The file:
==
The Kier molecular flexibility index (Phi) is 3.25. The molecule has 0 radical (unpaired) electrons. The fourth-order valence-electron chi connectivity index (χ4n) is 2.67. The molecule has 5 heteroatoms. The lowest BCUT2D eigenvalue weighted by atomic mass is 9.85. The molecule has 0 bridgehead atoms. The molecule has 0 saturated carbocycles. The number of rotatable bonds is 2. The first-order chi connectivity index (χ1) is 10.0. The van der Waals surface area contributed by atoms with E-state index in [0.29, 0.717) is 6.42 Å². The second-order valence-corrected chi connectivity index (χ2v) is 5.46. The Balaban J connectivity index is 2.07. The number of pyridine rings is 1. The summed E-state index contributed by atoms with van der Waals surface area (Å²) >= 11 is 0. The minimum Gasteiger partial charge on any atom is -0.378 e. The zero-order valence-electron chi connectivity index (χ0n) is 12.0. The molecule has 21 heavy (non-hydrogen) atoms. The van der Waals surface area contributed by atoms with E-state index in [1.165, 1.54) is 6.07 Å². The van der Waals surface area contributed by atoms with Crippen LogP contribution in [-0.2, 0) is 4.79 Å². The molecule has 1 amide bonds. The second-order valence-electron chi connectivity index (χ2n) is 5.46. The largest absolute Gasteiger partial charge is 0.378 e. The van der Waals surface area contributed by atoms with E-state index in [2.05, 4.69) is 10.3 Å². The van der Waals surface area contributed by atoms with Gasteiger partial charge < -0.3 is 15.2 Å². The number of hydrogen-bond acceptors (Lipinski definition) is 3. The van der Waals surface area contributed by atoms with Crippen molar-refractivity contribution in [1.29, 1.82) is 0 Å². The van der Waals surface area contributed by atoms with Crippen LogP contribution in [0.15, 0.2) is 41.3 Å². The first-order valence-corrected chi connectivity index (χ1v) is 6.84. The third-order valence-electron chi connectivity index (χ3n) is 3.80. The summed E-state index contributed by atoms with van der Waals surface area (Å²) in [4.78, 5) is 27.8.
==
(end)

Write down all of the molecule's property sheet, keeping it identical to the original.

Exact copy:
The Kier molecular flexibility index (Phi) is 3.25. The molecule has 0 radical (unpaired) electrons. The fourth-order valence-electron chi connectivity index (χ4n) is 2.67. The molecule has 5 heteroatoms. The lowest BCUT2D eigenvalue weighted by atomic mass is 9.85. The molecule has 0 bridgehead atoms. The molecule has 0 saturated carbocycles. The number of rotatable bonds is 2. The first-order chi connectivity index (χ1) is 10.0. The van der Waals surface area contributed by atoms with E-state index in [0.29, 0.717) is 6.42 Å². The second-order valence-corrected chi connectivity index (χ2v) is 5.46. The Balaban J connectivity index is 2.07. The number of pyridine rings is 1. The summed E-state index contributed by atoms with van der Waals surface area (Å²) >= 11 is 0. The minimum Gasteiger partial charge on any atom is -0.378 e. The zero-order valence-electron chi connectivity index (χ0n) is 12.0. The molecule has 21 heavy (non-hydrogen) atoms. The van der Waals surface area contributed by atoms with E-state index in [1.165, 1.54) is 6.07 Å². The van der Waals surface area contributed by atoms with Crippen LogP contribution in [-0.2, 0) is 4.79 Å². The molecule has 1 amide bonds. The second-order valence-electron chi connectivity index (χ2n) is 5.46. The largest absolute Gasteiger partial charge is 0.378 e. The van der Waals surface area contributed by atoms with E-state index in [2.05, 4.69) is 10.3 Å². The van der Waals surface area contributed by atoms with Gasteiger partial charge < -0.3 is 15.2 Å². The number of hydrogen-bond acceptors (Lipinski definition) is 3. The van der Waals surface area contributed by atoms with Crippen molar-refractivity contribution in [1.29, 1.82) is 0 Å². The van der Waals surface area contributed by atoms with Crippen LogP contribution in [0.15, 0.2) is 41.3 Å². The first-order valence-corrected chi connectivity index (χ1v) is 6.84. The third-order valence-electron chi connectivity index (χ3n) is 3.80. The summed E-state index contributed by atoms with van der Waals surface area (Å²) in [4.78, 5) is 27.8.